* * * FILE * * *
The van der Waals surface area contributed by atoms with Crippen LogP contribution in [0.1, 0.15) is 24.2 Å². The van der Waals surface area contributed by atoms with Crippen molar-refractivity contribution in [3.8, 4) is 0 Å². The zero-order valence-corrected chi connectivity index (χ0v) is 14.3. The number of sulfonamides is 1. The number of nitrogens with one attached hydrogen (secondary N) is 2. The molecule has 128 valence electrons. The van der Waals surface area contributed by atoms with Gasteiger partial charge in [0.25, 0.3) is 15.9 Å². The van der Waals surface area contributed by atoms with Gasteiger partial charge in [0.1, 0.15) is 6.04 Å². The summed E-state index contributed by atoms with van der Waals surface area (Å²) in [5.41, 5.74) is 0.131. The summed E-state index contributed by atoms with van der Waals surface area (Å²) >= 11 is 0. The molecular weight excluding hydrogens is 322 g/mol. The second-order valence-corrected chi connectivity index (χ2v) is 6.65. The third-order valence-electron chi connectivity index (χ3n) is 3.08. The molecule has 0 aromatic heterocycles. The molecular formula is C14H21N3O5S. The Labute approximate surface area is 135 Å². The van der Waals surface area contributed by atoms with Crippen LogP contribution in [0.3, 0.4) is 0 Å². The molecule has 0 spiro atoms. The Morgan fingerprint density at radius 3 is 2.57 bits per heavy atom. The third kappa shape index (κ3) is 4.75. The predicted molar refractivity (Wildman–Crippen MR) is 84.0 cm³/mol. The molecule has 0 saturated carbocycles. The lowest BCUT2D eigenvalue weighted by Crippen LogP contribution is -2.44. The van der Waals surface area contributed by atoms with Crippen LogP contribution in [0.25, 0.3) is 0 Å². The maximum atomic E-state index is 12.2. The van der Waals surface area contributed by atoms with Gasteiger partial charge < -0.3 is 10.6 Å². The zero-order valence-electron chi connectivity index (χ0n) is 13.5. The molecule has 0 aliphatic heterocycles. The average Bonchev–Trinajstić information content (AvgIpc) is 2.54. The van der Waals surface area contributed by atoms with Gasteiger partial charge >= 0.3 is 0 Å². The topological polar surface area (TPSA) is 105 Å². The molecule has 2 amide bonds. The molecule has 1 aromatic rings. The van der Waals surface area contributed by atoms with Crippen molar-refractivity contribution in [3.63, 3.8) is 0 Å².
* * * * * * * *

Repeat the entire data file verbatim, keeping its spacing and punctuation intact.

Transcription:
The van der Waals surface area contributed by atoms with Crippen LogP contribution in [0.1, 0.15) is 24.2 Å². The van der Waals surface area contributed by atoms with Crippen molar-refractivity contribution in [3.8, 4) is 0 Å². The zero-order valence-corrected chi connectivity index (χ0v) is 14.3. The number of sulfonamides is 1. The number of nitrogens with one attached hydrogen (secondary N) is 2. The molecule has 128 valence electrons. The van der Waals surface area contributed by atoms with Gasteiger partial charge in [0.25, 0.3) is 15.9 Å². The van der Waals surface area contributed by atoms with Gasteiger partial charge in [0.1, 0.15) is 6.04 Å². The summed E-state index contributed by atoms with van der Waals surface area (Å²) in [5.41, 5.74) is 0.131. The summed E-state index contributed by atoms with van der Waals surface area (Å²) >= 11 is 0. The molecular weight excluding hydrogens is 322 g/mol. The second-order valence-corrected chi connectivity index (χ2v) is 6.65. The third-order valence-electron chi connectivity index (χ3n) is 3.08. The molecule has 0 aromatic heterocycles. The molecular formula is C14H21N3O5S. The Labute approximate surface area is 135 Å². The van der Waals surface area contributed by atoms with Crippen LogP contribution in [0.3, 0.4) is 0 Å². The molecule has 0 spiro atoms. The Morgan fingerprint density at radius 3 is 2.57 bits per heavy atom. The third kappa shape index (κ3) is 4.75. The predicted molar refractivity (Wildman–Crippen MR) is 84.0 cm³/mol. The molecule has 0 saturated carbocycles. The lowest BCUT2D eigenvalue weighted by Crippen LogP contribution is -2.44. The van der Waals surface area contributed by atoms with Crippen LogP contribution in [0.25, 0.3) is 0 Å². The maximum atomic E-state index is 12.2. The van der Waals surface area contributed by atoms with Gasteiger partial charge < -0.3 is 10.6 Å². The zero-order valence-electron chi connectivity index (χ0n) is 13.5. The molecule has 0 aliphatic heterocycles. The average Bonchev–Trinajstić information content (AvgIpc) is 2.54. The van der Waals surface area contributed by atoms with Gasteiger partial charge >= 0.3 is 0 Å². The topological polar surface area (TPSA) is 105 Å². The molecule has 2 amide bonds. The molecule has 1 aromatic rings. The van der Waals surface area contributed by atoms with Crippen molar-refractivity contribution in [3.63, 3.8) is 0 Å².